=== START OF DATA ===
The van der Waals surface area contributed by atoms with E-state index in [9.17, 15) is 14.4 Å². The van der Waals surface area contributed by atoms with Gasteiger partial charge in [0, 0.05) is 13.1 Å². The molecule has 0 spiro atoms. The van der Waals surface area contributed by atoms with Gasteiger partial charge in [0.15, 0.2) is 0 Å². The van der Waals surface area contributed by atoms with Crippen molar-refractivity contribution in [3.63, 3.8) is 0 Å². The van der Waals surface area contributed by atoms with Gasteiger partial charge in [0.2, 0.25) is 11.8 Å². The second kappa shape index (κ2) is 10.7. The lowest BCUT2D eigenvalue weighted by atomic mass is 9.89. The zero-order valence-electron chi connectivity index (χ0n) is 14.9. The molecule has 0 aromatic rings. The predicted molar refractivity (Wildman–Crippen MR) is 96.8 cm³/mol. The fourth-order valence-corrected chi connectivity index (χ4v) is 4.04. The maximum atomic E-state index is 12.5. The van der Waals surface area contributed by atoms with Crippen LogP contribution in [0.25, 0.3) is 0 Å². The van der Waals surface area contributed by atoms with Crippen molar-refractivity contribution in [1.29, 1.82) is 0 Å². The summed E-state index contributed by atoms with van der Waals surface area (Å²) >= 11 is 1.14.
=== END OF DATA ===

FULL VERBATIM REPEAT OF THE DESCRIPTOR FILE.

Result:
The van der Waals surface area contributed by atoms with E-state index in [9.17, 15) is 14.4 Å². The van der Waals surface area contributed by atoms with Gasteiger partial charge in [0, 0.05) is 13.1 Å². The molecule has 0 spiro atoms. The van der Waals surface area contributed by atoms with Gasteiger partial charge in [0.15, 0.2) is 0 Å². The van der Waals surface area contributed by atoms with Crippen molar-refractivity contribution in [3.63, 3.8) is 0 Å². The van der Waals surface area contributed by atoms with Gasteiger partial charge in [0.2, 0.25) is 11.8 Å². The second kappa shape index (κ2) is 10.7. The lowest BCUT2D eigenvalue weighted by atomic mass is 9.89. The zero-order valence-electron chi connectivity index (χ0n) is 14.9. The molecule has 0 aromatic rings. The predicted molar refractivity (Wildman–Crippen MR) is 96.8 cm³/mol. The fourth-order valence-corrected chi connectivity index (χ4v) is 4.04. The maximum atomic E-state index is 12.5. The van der Waals surface area contributed by atoms with Crippen LogP contribution in [0.25, 0.3) is 0 Å². The van der Waals surface area contributed by atoms with Crippen molar-refractivity contribution in [1.29, 1.82) is 0 Å². The summed E-state index contributed by atoms with van der Waals surface area (Å²) >= 11 is 1.14.